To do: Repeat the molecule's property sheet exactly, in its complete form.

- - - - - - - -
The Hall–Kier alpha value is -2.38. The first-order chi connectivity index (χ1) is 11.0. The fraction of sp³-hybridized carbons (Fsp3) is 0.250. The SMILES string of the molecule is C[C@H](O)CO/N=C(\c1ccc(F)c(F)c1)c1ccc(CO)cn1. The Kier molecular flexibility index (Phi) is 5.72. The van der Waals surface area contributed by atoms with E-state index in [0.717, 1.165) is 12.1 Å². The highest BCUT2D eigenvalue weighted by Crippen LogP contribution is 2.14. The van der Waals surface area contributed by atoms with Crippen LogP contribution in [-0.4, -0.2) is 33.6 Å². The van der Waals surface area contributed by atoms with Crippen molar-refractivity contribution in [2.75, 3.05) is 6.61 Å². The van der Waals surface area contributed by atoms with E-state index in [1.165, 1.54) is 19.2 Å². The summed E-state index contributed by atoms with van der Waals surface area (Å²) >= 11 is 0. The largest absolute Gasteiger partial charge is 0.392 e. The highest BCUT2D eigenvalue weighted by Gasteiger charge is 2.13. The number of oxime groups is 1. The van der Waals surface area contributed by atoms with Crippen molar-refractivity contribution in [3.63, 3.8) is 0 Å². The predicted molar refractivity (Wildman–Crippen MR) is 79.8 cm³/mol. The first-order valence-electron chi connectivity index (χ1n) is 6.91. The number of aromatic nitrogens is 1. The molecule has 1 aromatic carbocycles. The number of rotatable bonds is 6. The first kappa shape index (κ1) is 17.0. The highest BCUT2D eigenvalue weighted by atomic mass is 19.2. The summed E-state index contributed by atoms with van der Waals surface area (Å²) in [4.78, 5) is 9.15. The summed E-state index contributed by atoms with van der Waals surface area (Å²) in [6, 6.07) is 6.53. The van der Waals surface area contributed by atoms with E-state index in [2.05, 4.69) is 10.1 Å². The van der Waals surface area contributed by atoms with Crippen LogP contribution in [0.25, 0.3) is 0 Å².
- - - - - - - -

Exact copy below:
The Hall–Kier alpha value is -2.38. The first-order chi connectivity index (χ1) is 11.0. The fraction of sp³-hybridized carbons (Fsp3) is 0.250. The SMILES string of the molecule is C[C@H](O)CO/N=C(\c1ccc(F)c(F)c1)c1ccc(CO)cn1. The Kier molecular flexibility index (Phi) is 5.72. The van der Waals surface area contributed by atoms with E-state index in [0.717, 1.165) is 12.1 Å². The highest BCUT2D eigenvalue weighted by Crippen LogP contribution is 2.14. The van der Waals surface area contributed by atoms with Crippen LogP contribution in [-0.4, -0.2) is 33.6 Å². The van der Waals surface area contributed by atoms with Crippen molar-refractivity contribution in [2.75, 3.05) is 6.61 Å². The van der Waals surface area contributed by atoms with E-state index in [1.165, 1.54) is 19.2 Å². The summed E-state index contributed by atoms with van der Waals surface area (Å²) >= 11 is 0. The largest absolute Gasteiger partial charge is 0.392 e. The highest BCUT2D eigenvalue weighted by Gasteiger charge is 2.13. The number of oxime groups is 1. The van der Waals surface area contributed by atoms with Crippen molar-refractivity contribution in [3.63, 3.8) is 0 Å². The predicted molar refractivity (Wildman–Crippen MR) is 79.8 cm³/mol. The first-order valence-electron chi connectivity index (χ1n) is 6.91. The number of aromatic nitrogens is 1. The molecule has 1 aromatic carbocycles. The number of rotatable bonds is 6. The first kappa shape index (κ1) is 17.0. The highest BCUT2D eigenvalue weighted by atomic mass is 19.2. The summed E-state index contributed by atoms with van der Waals surface area (Å²) in [4.78, 5) is 9.15. The summed E-state index contributed by atoms with van der Waals surface area (Å²) in [6, 6.07) is 6.53. The van der Waals surface area contributed by atoms with E-state index in [2.05, 4.69) is 10.1 Å². The van der Waals surface area contributed by atoms with Crippen LogP contribution in [0.25, 0.3) is 0 Å².